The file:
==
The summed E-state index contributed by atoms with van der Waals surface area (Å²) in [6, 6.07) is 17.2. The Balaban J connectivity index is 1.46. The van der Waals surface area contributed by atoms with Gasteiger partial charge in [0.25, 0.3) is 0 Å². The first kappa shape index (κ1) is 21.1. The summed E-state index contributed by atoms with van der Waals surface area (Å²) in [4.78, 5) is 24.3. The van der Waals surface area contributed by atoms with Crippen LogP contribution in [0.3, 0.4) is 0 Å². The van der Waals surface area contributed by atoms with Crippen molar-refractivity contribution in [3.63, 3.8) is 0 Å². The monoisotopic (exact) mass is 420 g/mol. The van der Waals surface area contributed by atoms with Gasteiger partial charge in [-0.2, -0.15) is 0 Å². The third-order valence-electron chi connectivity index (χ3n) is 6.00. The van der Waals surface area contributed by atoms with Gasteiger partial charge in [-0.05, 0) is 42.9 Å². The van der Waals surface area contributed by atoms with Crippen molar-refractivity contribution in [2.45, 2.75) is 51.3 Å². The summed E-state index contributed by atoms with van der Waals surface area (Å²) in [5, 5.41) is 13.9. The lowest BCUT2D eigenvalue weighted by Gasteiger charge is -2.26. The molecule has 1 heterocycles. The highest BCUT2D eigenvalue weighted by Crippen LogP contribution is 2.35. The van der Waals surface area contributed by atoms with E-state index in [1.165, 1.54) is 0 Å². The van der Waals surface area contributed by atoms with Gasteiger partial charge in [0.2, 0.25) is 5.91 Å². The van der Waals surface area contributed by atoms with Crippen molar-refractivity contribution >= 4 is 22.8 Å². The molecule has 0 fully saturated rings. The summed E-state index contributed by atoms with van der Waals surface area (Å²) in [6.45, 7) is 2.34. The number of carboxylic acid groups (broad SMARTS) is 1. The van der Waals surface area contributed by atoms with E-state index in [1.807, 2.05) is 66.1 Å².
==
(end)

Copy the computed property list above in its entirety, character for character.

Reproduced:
The summed E-state index contributed by atoms with van der Waals surface area (Å²) in [6, 6.07) is 17.2. The Balaban J connectivity index is 1.46. The van der Waals surface area contributed by atoms with Gasteiger partial charge in [0.25, 0.3) is 0 Å². The first kappa shape index (κ1) is 21.1. The summed E-state index contributed by atoms with van der Waals surface area (Å²) in [4.78, 5) is 24.3. The van der Waals surface area contributed by atoms with Crippen LogP contribution in [0.3, 0.4) is 0 Å². The van der Waals surface area contributed by atoms with Crippen molar-refractivity contribution in [3.63, 3.8) is 0 Å². The monoisotopic (exact) mass is 420 g/mol. The van der Waals surface area contributed by atoms with Gasteiger partial charge in [-0.2, -0.15) is 0 Å². The third-order valence-electron chi connectivity index (χ3n) is 6.00. The van der Waals surface area contributed by atoms with Gasteiger partial charge in [-0.05, 0) is 42.9 Å². The van der Waals surface area contributed by atoms with Crippen molar-refractivity contribution in [2.45, 2.75) is 51.3 Å². The summed E-state index contributed by atoms with van der Waals surface area (Å²) in [5, 5.41) is 13.9. The lowest BCUT2D eigenvalue weighted by Gasteiger charge is -2.26. The molecule has 1 heterocycles. The highest BCUT2D eigenvalue weighted by Crippen LogP contribution is 2.35. The van der Waals surface area contributed by atoms with E-state index in [1.165, 1.54) is 0 Å². The van der Waals surface area contributed by atoms with Gasteiger partial charge in [0.2, 0.25) is 5.91 Å². The van der Waals surface area contributed by atoms with Crippen molar-refractivity contribution >= 4 is 22.8 Å². The molecule has 0 fully saturated rings. The summed E-state index contributed by atoms with van der Waals surface area (Å²) in [6.45, 7) is 2.34. The number of carboxylic acid groups (broad SMARTS) is 1. The van der Waals surface area contributed by atoms with E-state index in [1.807, 2.05) is 66.1 Å².